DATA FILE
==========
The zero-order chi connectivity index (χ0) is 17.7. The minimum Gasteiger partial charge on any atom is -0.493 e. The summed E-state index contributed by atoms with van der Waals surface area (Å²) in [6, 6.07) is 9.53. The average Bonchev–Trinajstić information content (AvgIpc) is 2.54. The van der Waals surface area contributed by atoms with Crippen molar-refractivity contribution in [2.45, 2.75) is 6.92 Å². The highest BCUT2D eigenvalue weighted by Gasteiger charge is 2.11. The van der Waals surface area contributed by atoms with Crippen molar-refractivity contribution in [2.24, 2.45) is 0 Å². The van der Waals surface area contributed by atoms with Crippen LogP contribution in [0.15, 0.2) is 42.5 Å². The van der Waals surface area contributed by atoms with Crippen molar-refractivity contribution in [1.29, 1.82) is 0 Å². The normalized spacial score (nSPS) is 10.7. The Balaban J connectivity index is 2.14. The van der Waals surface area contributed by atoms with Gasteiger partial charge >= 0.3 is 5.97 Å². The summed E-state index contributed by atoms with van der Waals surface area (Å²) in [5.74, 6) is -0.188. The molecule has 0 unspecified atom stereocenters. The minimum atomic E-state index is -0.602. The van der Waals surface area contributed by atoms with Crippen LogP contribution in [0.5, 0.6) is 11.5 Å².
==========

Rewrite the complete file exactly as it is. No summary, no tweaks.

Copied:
The zero-order chi connectivity index (χ0) is 17.7. The minimum Gasteiger partial charge on any atom is -0.493 e. The summed E-state index contributed by atoms with van der Waals surface area (Å²) in [6, 6.07) is 9.53. The average Bonchev–Trinajstić information content (AvgIpc) is 2.54. The van der Waals surface area contributed by atoms with Crippen molar-refractivity contribution in [2.45, 2.75) is 6.92 Å². The highest BCUT2D eigenvalue weighted by Gasteiger charge is 2.11. The van der Waals surface area contributed by atoms with Crippen molar-refractivity contribution in [2.24, 2.45) is 0 Å². The van der Waals surface area contributed by atoms with Crippen LogP contribution in [0.15, 0.2) is 42.5 Å². The van der Waals surface area contributed by atoms with Crippen molar-refractivity contribution in [1.29, 1.82) is 0 Å². The normalized spacial score (nSPS) is 10.7. The Balaban J connectivity index is 2.14. The van der Waals surface area contributed by atoms with Gasteiger partial charge >= 0.3 is 5.97 Å². The summed E-state index contributed by atoms with van der Waals surface area (Å²) in [5.74, 6) is -0.188. The molecule has 0 unspecified atom stereocenters. The minimum atomic E-state index is -0.602. The van der Waals surface area contributed by atoms with Crippen LogP contribution in [0.5, 0.6) is 11.5 Å².